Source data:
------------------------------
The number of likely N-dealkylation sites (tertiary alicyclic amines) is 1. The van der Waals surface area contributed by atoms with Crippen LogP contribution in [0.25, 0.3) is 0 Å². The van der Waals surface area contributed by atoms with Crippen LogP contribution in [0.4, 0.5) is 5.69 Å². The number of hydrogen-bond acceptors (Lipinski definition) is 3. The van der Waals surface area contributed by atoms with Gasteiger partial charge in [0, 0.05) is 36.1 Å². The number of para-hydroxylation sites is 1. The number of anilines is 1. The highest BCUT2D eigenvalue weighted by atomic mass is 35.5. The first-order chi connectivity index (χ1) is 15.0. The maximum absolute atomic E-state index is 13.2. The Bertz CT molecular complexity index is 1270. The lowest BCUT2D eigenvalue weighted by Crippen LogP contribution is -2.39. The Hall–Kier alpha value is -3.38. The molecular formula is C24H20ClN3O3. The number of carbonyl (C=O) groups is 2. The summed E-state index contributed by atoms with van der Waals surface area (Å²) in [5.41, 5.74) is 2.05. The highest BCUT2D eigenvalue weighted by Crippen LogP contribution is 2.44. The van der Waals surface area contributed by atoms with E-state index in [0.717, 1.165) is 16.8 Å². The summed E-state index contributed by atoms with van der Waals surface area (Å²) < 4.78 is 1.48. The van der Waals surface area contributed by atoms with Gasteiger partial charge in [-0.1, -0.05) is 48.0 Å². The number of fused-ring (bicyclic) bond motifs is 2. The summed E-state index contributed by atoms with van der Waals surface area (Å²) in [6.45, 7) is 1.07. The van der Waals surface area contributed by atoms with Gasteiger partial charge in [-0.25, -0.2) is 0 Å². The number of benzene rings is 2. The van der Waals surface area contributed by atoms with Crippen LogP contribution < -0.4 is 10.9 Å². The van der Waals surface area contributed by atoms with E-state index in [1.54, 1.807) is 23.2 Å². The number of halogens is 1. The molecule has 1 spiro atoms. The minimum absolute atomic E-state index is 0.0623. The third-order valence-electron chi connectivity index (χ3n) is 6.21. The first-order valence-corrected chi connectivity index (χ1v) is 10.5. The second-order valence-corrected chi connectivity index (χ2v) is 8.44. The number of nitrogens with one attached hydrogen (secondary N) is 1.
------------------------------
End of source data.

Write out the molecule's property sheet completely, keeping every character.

The number of likely N-dealkylation sites (tertiary alicyclic amines) is 1. The van der Waals surface area contributed by atoms with Crippen LogP contribution in [0.25, 0.3) is 0 Å². The van der Waals surface area contributed by atoms with Crippen LogP contribution in [0.4, 0.5) is 5.69 Å². The number of hydrogen-bond acceptors (Lipinski definition) is 3. The van der Waals surface area contributed by atoms with Gasteiger partial charge in [0, 0.05) is 36.1 Å². The number of para-hydroxylation sites is 1. The number of anilines is 1. The highest BCUT2D eigenvalue weighted by atomic mass is 35.5. The first-order chi connectivity index (χ1) is 15.0. The maximum absolute atomic E-state index is 13.2. The Bertz CT molecular complexity index is 1270. The lowest BCUT2D eigenvalue weighted by Crippen LogP contribution is -2.39. The Hall–Kier alpha value is -3.38. The molecular formula is C24H20ClN3O3. The number of carbonyl (C=O) groups is 2. The summed E-state index contributed by atoms with van der Waals surface area (Å²) in [5.41, 5.74) is 2.05. The highest BCUT2D eigenvalue weighted by Crippen LogP contribution is 2.44. The van der Waals surface area contributed by atoms with E-state index in [0.717, 1.165) is 16.8 Å². The summed E-state index contributed by atoms with van der Waals surface area (Å²) < 4.78 is 1.48. The van der Waals surface area contributed by atoms with Gasteiger partial charge in [-0.1, -0.05) is 48.0 Å². The number of fused-ring (bicyclic) bond motifs is 2. The summed E-state index contributed by atoms with van der Waals surface area (Å²) in [6.45, 7) is 1.07. The van der Waals surface area contributed by atoms with Gasteiger partial charge in [-0.25, -0.2) is 0 Å². The number of benzene rings is 2. The van der Waals surface area contributed by atoms with Crippen LogP contribution < -0.4 is 10.9 Å². The van der Waals surface area contributed by atoms with E-state index in [1.54, 1.807) is 23.2 Å². The number of halogens is 1. The molecule has 1 spiro atoms. The minimum absolute atomic E-state index is 0.0623. The third-order valence-electron chi connectivity index (χ3n) is 6.21. The first-order valence-corrected chi connectivity index (χ1v) is 10.5. The second-order valence-corrected chi connectivity index (χ2v) is 8.44. The number of nitrogens with one attached hydrogen (secondary N) is 1.